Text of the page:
The class of birds includes 307 regularly observable bird species in Germany. Birds belong to the vertebrates and have wings, feathers made of horn and a beak without teeth as common features. Although wings are a characteristic of birds, not all birds can fly.

Birds that cannot fly are e.g. penguins or ostriches. Birds probably evolved from small predatory dinosaurs about 160 million years ago.

Ein Haubentaucher mit zwei Küken auf dem Wasser zwischen Seerosen im UNESCO-Biosphärenreservat. © W. Stürzbecher
The Great Crested Grebe belongs to the grebe family and prefers banks overgrown with reeds.

The Biosphere Reserve is of supra-regional importance due to its large late summer moulting/resting populations of great crested grebes (Podiceps cristatus), greylag geese (Anser anser) and tufted ducks (Aythya fuligula), as well as the autumn resting and winter populations of greater white-fronted geese and bean geese (Anser albifrons and Anser fabalis).
With over 25,000 waterfowl, the Schaalsee area is a clear concentration point for the occurrence of the species mentioned.

Ein Drosselrohrsänger auf Schilfrohr. © W. Stürzbecher
The great reed warbler can be found on waters with many reeds. It builds its nest on reed stalks and finds its food on the banks.

Breeding birds of the lakes include mallards (Anas platyrhynchos), northern shoveler (Anas clypeata), gadwall (Anas strepera), common pochard (Aythya ferina), tufted duck (Aythya fuligula) and red-crested pochard (Netta rufina), eurasian bittern (Botaurus stellaris), greylag goose (Anser anser), common kingfisher (Alcedo atthis), great reed warbler (Acrocephalus arundinaceus) and bearded reedling (Panurus biarmicus).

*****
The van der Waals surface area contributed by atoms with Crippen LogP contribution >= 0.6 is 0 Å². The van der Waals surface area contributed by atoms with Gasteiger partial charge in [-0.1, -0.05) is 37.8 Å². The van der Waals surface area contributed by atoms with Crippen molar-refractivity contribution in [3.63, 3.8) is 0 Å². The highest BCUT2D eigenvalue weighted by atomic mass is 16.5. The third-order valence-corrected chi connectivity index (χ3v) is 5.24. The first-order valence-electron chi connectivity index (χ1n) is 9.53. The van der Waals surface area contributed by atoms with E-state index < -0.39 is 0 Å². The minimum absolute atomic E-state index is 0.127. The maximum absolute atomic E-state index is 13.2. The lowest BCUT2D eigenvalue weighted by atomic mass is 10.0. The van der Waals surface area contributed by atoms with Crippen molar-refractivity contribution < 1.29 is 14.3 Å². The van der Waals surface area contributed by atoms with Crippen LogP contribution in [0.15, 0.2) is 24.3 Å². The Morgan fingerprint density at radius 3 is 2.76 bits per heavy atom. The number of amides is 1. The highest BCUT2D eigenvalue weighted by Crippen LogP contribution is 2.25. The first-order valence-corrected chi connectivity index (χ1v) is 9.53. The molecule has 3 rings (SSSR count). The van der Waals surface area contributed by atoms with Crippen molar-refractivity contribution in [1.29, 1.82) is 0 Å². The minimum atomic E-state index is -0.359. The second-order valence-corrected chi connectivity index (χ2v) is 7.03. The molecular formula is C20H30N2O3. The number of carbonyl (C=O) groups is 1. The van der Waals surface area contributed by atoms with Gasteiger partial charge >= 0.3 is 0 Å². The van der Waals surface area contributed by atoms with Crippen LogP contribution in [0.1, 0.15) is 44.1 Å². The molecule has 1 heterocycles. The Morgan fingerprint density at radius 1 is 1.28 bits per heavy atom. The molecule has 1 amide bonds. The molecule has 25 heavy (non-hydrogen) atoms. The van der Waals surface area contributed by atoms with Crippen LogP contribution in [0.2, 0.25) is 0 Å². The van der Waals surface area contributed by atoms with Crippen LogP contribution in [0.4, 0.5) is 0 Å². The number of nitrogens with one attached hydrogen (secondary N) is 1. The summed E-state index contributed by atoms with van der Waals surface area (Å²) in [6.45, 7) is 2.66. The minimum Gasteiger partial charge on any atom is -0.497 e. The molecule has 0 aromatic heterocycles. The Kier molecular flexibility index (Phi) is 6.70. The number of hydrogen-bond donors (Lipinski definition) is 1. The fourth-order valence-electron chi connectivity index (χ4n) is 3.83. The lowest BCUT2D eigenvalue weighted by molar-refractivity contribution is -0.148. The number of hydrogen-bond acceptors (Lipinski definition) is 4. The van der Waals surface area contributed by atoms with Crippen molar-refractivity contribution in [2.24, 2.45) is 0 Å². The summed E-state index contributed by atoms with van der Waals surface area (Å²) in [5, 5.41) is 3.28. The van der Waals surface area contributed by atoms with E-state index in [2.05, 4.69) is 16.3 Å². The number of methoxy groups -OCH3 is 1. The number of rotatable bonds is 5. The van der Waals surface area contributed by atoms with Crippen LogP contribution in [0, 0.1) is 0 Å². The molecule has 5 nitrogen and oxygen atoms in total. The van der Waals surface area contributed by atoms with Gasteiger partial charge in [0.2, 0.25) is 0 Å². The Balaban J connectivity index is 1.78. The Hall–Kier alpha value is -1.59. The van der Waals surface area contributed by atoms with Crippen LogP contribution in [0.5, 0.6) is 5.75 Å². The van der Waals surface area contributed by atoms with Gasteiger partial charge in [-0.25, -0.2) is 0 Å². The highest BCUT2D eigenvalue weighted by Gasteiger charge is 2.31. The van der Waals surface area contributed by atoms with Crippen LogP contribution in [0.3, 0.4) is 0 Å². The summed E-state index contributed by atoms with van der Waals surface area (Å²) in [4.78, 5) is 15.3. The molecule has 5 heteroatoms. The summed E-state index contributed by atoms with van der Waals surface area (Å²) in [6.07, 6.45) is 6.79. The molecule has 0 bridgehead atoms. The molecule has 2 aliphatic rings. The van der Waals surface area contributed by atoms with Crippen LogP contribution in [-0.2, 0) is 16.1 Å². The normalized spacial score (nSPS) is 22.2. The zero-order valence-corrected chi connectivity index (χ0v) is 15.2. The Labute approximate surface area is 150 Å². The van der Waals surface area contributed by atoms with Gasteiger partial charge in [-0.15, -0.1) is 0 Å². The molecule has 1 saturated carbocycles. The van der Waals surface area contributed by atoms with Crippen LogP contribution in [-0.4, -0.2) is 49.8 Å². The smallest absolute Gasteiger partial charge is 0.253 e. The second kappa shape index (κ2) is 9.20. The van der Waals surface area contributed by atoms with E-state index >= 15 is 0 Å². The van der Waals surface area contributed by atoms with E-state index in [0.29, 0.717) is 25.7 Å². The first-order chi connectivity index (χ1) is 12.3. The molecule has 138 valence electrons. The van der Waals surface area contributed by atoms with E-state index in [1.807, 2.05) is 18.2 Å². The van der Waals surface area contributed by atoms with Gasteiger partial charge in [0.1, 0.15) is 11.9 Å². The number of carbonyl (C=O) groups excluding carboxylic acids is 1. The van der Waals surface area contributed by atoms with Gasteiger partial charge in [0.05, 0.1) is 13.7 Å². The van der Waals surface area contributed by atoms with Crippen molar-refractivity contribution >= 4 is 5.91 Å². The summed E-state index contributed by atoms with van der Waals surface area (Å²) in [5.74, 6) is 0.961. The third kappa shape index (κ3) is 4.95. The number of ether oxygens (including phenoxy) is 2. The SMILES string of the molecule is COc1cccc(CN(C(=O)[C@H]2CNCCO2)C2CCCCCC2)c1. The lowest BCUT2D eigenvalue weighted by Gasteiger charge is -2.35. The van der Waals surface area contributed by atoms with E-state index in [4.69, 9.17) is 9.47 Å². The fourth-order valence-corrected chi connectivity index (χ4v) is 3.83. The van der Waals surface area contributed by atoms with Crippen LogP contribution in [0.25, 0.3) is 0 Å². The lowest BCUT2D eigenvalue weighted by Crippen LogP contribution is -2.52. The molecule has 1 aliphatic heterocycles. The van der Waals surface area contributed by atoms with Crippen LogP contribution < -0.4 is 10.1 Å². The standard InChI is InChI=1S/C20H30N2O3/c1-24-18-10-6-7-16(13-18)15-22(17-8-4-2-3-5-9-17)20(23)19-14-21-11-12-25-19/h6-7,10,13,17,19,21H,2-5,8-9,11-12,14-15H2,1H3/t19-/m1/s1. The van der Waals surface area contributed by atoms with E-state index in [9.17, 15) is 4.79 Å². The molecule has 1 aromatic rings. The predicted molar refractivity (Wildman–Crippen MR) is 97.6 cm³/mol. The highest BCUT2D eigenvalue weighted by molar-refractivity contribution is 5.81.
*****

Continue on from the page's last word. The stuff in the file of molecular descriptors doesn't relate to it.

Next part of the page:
Common goldeneye (Bucephala clangula) and common merganser (Mergus merganser) regularly breed in old wood stands close to the shore and rich in caves.

Drei Kraniche auf einem feuchten Acker. © W. Spillner
Cranes are frequent visitors to the Biosphere Reserve. During resting and breeding, they benefit from the EU bird sanctuary .

Characteristic species of the wetlands are the white stork (Ciconia ciconia), the green sandpiper (Tringa ochropus) and the common snipe (Gallinago gallinago).
The common crane (Grus grus) regularly breeds in the area, with around 80 breeding pairs. On the eastern shore of the Schaalsee there is an autumnal resting and gathering place for cranes.
Good observation opportunities are offered by the observation tower on the lakeside promenade in Zarrentin, the Kranichkieker in Neuenkirchen or the observation tower in Klocksdorf at the Röggeliner See. 

Ein Neuntöter auf einem Ast. © E. Steffen
The red-backed shrike is found in semi-open cultivated landscapes with many hedges.

The diversity of small biotopes created in the course of the development of the rural cultural landscape is home to, among others, whinchat (Saxicola rubetra), barred warbler (Sylvia nisoria), red-backed shrike (Lanius collurio), river warbler (Locustella fluviatilis) and corn bunting (Emberiza calandra) as breeding birds.
Around 17,000 ha of the Biosphere Reserve Schaalsee belong to the EU bird sanctuary Schaalsee, Special Protected Area (SPA).

18 Nandu-Kücken stehen in einem Getreidefeld und recken die Köpfe in die Höhe. © M. Hippke
A greater rhea cock pairs with several hens. He hatches the up to 20 eggs himself and takes care of the rearing of the young alone.

In 1999/2000, several greater rheas (Rhea americana) escaped from an inadequately secured enclosure near Groß Grönau (Schleswig-Holstein) and entered the northern area of the UNESCO Biosphere Reserve Schaalsee (between Utecht and Schattin). 

The last count of greater rheas took place on 13 November 2020. A total of 291 animals were registered: 151 adult birds, 72 young birds and 38 animals whose age and sex could not be determined.